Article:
Windows Update Management Tools

When it comes to performing Windows updates on an entire network of computers, there are a number of things that frequently need to be addressed, depending on the size of the environment, the number of actual target systems, the service-level agreements in place, the length and frequency of the maintenance windows, and so on. When we first started working on BatchPatch one of our goals was to try to address the needs of technology administrators in a tight package that would enable scaling from small to large environments without requiring a hefty infrastructure just to run the patching tools, and without being difficult or clunky to operate. It seems like one of the common problems that sysadmins regularly face when it comes to software management tools is that if they want more features and functionality or if they have to manage a larger environment, then the software options out there for them tend to be extremely expensive or very difficult to install or challenging to learn to operate or just plain clunky and unappealing to use. And sometimes the management systems might even require numerous servers of their own, which only adds to the expense.

In BatchPatch we feel we’ve done a good job at balancing all of the elements in a package that is very small and efficient, inexpensive, and very feature-packed. There are features in BatchPatch that “just work” that you simply will not find anywhere else. And many of the features that do find somewhere else were directly lifted from BatchPatch anyway. However, we believe even with that being the case, the value offering that BatchPatch provides simply cannot be matched. In the large majority of cases BatchPatch pays for itself in time saved usually in just the first or second use.

Today let’s review, at a basic level, how to use BatchPatch to accomplish your Windows update and general patch management tasks. The main BatchPatch interface is a grid, similar to a spreadsheet, that allows you to simply populate it with a list of target servers (or workstations, laptops, etc). There is no complex or time consuming process for adding new hosts, and you don’t have to wait around to deploy a persistent agent to targets. You can simply type the name or IP of computer, and then you’ll see it appears in the grid instantly. Alternatively you can query your Active Directory OUs and groups as another method to populate the grid, and of course you can always drag and drop (or use ‘File > Open’ or ‘File > Import’) to get an existing list of computers into the grid from a text file, CSV file, or a similar delimited file. Once you have hosts in the grid, you can simply highlight/select the desired ones, and then choose an option to execute from the ‘Actions’ menu or the ‘right-click’ menu. So in the screenshot below you can see that with the selected hosts I am about to choose ‘Download and install updates + reboot if required.’ All of the selected hosts will begin processing updates right away, and BatchPatch will monitor their statuses during the entire process, showing the completion percentage of the download and then the completion percentage of the install. Then finally when the update installation has completed, BatchPatch will initiate and monitor the reboot process until the computer is back online. It’s just as simple as that to execute virtually all of the different available actions/options in BatchPatch.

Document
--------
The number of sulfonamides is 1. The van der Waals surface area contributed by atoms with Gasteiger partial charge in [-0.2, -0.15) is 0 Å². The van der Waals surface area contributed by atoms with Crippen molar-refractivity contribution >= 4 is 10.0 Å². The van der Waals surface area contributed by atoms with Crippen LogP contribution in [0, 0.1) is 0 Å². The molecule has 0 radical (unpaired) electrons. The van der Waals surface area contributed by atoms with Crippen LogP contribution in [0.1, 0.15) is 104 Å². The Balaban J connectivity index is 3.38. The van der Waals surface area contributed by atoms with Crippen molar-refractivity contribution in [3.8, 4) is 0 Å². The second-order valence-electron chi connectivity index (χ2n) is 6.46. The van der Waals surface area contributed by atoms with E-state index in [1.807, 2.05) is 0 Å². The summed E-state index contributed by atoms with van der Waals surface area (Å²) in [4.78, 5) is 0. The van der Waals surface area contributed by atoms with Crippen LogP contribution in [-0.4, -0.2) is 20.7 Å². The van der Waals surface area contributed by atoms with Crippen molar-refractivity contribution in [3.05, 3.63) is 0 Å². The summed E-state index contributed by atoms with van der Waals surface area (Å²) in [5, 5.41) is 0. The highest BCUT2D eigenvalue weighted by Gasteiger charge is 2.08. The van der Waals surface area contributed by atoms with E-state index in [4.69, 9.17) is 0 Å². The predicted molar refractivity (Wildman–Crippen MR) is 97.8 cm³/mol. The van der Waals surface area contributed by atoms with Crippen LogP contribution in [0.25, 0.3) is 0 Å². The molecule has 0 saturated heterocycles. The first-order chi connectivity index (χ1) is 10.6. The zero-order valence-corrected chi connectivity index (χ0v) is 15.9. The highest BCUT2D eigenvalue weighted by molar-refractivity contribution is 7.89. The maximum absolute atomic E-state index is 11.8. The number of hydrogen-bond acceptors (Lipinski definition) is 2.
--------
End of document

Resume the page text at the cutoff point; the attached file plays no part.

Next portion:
This entry was posted in Blog, General, Topics and tagged . Bookmark the permalink. Both comments and trackbacks are currently closed.